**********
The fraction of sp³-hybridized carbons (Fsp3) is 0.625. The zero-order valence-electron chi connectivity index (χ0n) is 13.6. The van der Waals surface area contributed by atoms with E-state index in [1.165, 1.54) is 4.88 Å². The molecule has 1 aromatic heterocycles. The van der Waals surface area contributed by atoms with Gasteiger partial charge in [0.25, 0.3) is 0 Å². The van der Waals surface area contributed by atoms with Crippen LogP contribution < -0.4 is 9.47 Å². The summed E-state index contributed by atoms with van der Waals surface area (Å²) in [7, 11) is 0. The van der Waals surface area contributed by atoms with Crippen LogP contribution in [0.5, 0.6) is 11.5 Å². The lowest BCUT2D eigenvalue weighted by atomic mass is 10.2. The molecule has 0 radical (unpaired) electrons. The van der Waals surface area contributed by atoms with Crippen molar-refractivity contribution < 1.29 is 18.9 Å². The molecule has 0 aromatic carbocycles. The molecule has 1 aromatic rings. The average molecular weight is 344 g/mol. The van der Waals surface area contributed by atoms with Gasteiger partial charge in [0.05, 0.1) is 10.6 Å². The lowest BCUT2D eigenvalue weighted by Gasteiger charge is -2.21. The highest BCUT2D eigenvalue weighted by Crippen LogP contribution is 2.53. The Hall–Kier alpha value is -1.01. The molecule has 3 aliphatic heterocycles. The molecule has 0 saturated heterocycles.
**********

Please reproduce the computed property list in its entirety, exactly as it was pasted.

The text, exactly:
The fraction of sp³-hybridized carbons (Fsp3) is 0.625. The zero-order valence-electron chi connectivity index (χ0n) is 13.6. The van der Waals surface area contributed by atoms with E-state index in [1.165, 1.54) is 4.88 Å². The molecule has 1 aromatic heterocycles. The van der Waals surface area contributed by atoms with Gasteiger partial charge in [0.25, 0.3) is 0 Å². The van der Waals surface area contributed by atoms with Crippen LogP contribution < -0.4 is 9.47 Å². The summed E-state index contributed by atoms with van der Waals surface area (Å²) in [7, 11) is 0. The van der Waals surface area contributed by atoms with Crippen LogP contribution in [0.5, 0.6) is 11.5 Å². The lowest BCUT2D eigenvalue weighted by atomic mass is 10.2. The molecule has 0 radical (unpaired) electrons. The van der Waals surface area contributed by atoms with Crippen molar-refractivity contribution < 1.29 is 18.9 Å². The molecule has 0 aromatic carbocycles. The molecule has 1 aromatic rings. The average molecular weight is 344 g/mol. The van der Waals surface area contributed by atoms with Gasteiger partial charge in [0.05, 0.1) is 10.6 Å². The lowest BCUT2D eigenvalue weighted by Gasteiger charge is -2.21. The highest BCUT2D eigenvalue weighted by Crippen LogP contribution is 2.53. The Hall–Kier alpha value is -1.01. The molecule has 3 aliphatic heterocycles. The molecule has 0 saturated heterocycles.